EL actually runs off of 120VAC and nominally at 400Hz. To run it at 12V requires an inverter that steps up the voltage and the frequency of the AC to about 400Hz. The EL strips that you see are essentially laminated lossy capacitors. When the lamination breaks down (because of exposure to the UV sunlight) moisture gets into the strip and prevents the phosphor from lighting. That's why you see it inside cages and neon or LEDs used on the outside. EL also is used to trick computer cases.
If you want to light up your scoot, I would recommend you save your money and look at the LED lighting for motorcycles. It is substantially more durable than EL, particularly for the weather, and has a longer life (5,000 hours vs. 100,000+ hours for LEDs).
I have used a significant amount of EL tape and wire in my work at NASA. EL is very sensitive to moisture, whereas LEDs are nominally nearly weather-proof and put out substantially more light. LEDs also are dimmable, alowing for creating special effects not available with EL. If you'd like the "strip" effect from LEDs, simply take some thin plexiglass and light the end with an ultrabright LED. The plexiglass and LEDs are less costly and more durable than the EL.
After testing several manufacturers of EL, we found little difference between them. We also found more light and a longer life with the LEDs as well as a lower cost.
What colors are legal and where can you put them on your bike ? For example you wouldn't want blue lights on the front I don't think. In my opinion, the lights look really neat, but I'm primarily interested in being seen.
My Grand Daughters have these little blinking lights on their shoes, I know you've seen 'em. Can you buy them (without the shoes)? I'd like to stick 'em on my helmet and maybe even on the heels of my boots !
The pale-blue 'Indiglo night light' colour is the best to use for night-time visibility. The legality of certain colours will depent on your state's laws. Some states (like Texas) permit neon and LEDs on bike while others do not. You need to check specifically for your state.
Here is a cut-n-paste of the 'primer' on colour perception from the Burgman site. How the colour of the reflected light of an object is perceived is different from how the colour of the transmitted light of a lamp is perceived:
"The reason the human eye perceives colour from an object is that the object reflects photons in a given wavelength of light and absorbs all other colours of light. A yellow ball, for instance, reflects yellow light (photons in the 575nm wavelength range) and absorbs all other colours of light.
Colour perception relies physiologically on the cones in our eyes, of which about 60% perceive red, 36% green, and 4% blue (primary light colors).
Whilst red & green pigments make brown, red & green light make yellow. Our eyes use the red & green cones to perceive yellow, thus they are using 96% of the cones and light gathering capability of the eye.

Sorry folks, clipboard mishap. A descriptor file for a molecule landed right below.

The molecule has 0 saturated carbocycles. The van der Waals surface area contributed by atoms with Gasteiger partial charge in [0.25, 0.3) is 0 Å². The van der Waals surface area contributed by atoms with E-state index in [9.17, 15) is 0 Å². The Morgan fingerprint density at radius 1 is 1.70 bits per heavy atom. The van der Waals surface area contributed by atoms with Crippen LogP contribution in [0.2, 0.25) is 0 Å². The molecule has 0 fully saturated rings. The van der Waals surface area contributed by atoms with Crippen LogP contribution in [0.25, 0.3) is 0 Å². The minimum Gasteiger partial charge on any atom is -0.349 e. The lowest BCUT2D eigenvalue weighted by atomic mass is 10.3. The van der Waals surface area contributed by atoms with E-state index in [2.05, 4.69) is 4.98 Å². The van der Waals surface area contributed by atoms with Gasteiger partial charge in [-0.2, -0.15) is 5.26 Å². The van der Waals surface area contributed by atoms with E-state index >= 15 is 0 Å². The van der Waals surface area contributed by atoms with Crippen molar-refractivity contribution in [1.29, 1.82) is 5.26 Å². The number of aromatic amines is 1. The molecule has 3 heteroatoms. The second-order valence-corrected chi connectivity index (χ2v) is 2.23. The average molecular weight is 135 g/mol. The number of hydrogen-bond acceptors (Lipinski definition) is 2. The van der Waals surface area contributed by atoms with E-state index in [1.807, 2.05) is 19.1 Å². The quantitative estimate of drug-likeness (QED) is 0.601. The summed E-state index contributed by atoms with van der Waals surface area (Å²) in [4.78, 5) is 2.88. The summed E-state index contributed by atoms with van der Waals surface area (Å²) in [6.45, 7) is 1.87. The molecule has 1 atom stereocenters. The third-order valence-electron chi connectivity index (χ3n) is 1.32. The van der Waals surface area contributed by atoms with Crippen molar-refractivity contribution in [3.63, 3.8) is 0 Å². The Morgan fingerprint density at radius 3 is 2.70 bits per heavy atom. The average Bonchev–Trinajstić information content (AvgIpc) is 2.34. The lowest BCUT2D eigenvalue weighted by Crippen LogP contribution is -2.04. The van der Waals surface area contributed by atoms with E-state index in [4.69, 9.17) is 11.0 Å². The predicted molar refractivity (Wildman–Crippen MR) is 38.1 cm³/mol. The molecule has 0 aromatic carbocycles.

In addition, yellow is close to the midline of the spectral sensitivity of the human eye in photopic (light adapted) conditions, thus it is almost the easiest colour for the eye to see. Hi-viz yellow (that nasty yellow-green) is the easiest colour to see when the eyes are light adapted. This is why the school zone signs that are hi-viz attract your attention better than the old "school bus yellow" signs.
Now, in scotopic (dark adapted) conditions, the dark adapted eye becomes more sensitive to blue than to red as the retinal rods take over from the cones. This is known as the Purkinje shift and explains why the human eye can see so easily under an "Indiglo" nightlight. The pale blue photons emitted from the electroluminescent panel is the midline of the spectral sensitivity of the human eye in scotopic conditions. The physics of how photons are emitted from electroluminescent panels also play a factor, however the new pale blue gallium nitride LEDs can nearly replicate the colour of the photons from EL panels.
FYI - This is the primary means that an LED television works. It utilises bi-colour red / green leds to allow the human eye to perceive yellow light."
I strongly recommend you reconsider using blacklights on your bike. First, blacklights are ultraviolet (UV) lights and can be dangerous on the bike for several reasons. First, the angle that they will need to be at to illuminate your shirt will probably shine into your rearview mirror, thus your eyes. Second, oncoming or passing vehicles also may have them shining into their eyes, particuarly tall pickups and big rigs. Finally, the illuminated shirt, particularly one with printing on it may cause drivers to fixate on it and run right into you. This happens frequently at accident scenes where a driver runs his vehicle right into the accident or into a police car on the side of the road with his lights running.
Of all the lights that you may be ticketed for, I think the black light would top the list in most states. Personally, I would stick with a blue colour for best visibility at night.